The Biden administration has been in power only for a few months, but it has already caused unprecedented damage to Washington’s foreign relations. President Biden has managed to cause a rift even in the US-Israel ties, only in order to appease the far left and radical Islamist lobby within the Democratic Party. Yet, saner sections within the Democratic Party and Republicans are now compelling Biden to return to the Trump-era arrangement with the Jewish nation.
An overwhelming majority of the House lawmakers have urged the House Appropriations Committee to fully fund $3.8 billion in American security assistance to Israel, notwithstanding opposition from progressive Democrats. The annual security assistance to Israel was authorised in 2016 as per a 10-year memorandum of understanding between then-President Obama and Israeli PM Benjamin Netanyahu. In 2020, the funding was codified into federal law by virtue of the US-Israel Security Assistance Authorization Act (UISAAA).
Rep. Ted Deutch (D-Fla.) and Rep. Michael McCaul (R-Texas) led a group of 328 lawmakers in a letter to the House Appropriations Committee.
The lawmakers wrote, “Congress is committed to maintaining Israel’s qualitative military edge and its ability to defend itself, by itself, against persistent threats. Our aid to Israel is a vital and cost-effective expenditure which advances important U.S. national security interests in a highly challenging region.”
They added, “For decades, Presidents of both parties have understood the strategic importance of providing Israel with security assistance.”
The urgent letter has been sent to the House Appropriations Committee in face of a dangerous attempt by progressive Democrats to sabotage US-Israel ties.
Rep. Betty McCollum (D-Minn.), chair of the House Appropriations Subcommittee on Defense, introduced a legislation last week that proposed to prohibit US assistance to the Jewish nation from being used in detention of Palestinian children in the West Bank, destruction of Palestinian property or for supporting annexation of Palestinian territory.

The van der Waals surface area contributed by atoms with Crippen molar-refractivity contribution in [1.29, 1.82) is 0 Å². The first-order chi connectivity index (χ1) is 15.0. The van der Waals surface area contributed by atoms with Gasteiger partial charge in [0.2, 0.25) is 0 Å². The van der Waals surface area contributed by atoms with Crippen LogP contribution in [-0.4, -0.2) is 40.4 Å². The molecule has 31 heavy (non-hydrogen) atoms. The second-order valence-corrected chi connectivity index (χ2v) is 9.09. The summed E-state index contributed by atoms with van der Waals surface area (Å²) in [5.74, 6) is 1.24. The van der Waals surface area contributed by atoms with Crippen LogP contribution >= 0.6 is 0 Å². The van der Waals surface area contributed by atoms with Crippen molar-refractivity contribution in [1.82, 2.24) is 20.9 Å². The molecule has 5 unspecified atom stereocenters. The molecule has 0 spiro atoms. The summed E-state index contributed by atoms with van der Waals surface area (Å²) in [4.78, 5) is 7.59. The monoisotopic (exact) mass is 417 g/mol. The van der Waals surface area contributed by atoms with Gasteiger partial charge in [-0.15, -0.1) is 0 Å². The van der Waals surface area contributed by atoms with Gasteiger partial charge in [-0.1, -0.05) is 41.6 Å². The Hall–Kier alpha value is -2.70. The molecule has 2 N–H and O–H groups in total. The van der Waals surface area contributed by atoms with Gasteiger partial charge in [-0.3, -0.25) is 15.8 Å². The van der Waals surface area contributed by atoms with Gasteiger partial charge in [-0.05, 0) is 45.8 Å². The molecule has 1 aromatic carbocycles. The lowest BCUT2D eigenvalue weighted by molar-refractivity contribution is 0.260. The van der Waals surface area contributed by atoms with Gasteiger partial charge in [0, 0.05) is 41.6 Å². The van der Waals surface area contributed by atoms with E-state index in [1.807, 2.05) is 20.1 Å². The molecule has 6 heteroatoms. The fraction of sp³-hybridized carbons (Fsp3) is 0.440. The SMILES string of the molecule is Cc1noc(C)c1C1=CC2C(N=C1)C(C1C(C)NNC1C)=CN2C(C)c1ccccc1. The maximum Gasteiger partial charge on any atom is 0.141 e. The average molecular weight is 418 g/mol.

Progressive Democrats, therefore, want greater oversight of American security assistance to the Jewish nation.
The letter, written by 328 lawmakers, however, reminded, “President Biden has stated, ‘I’m not going to place conditions for the security assistance given the serious threats that Israel is facing, and this would be, I think, irresponsible’.”
The letter urged, “Reducing funding or adding conditions on security assistance would be detrimental to Israel’s ability to defend itself against all threats. We urge you to fulfill our commitments as agreed to in the 2016 MOU as codified by the UISAAA, and in accordance with all U.S. laws.”
Therefore, an overwhelming majority of House lawmakers understand the need to strongly back former President Donald Trump’s policy of giving full support to Israel in the Middle East region. After all, the Jewish nation faces a diversity of threats in the region including Iran, Turkey and Palestine.
From an American perspective, it is the alliance with Israel that keeps the US relevant in the Middle East. So, the US must avoid annoying Israel. Even recently, we observed how the rift between the Biden administration in the US and Netanyahu government in Israel led to closer relations between Israel and Russia.
As such, if the US starts troubling Israel with actions like reduction in security assistance, the Jewish nation will have no qualms in letting Russia take the lead role in the region, by diverting US-bound high-level intel to Moscow if need be. Russia is also giving Israel a free hand to deal with Iran and its proxies, which means any friction in US-Israel ties will automatically bring Jerusalem and Moscow closer.
Losing Israel and its leadership role in the Middle East to Russia would be a monumental failure for the Biden administration, and he simply cannot afford it at any cost. Biden is thus being compelled to continue Trump’s Israel policy, not just by the Republicans but also by the lawmakers of his own party.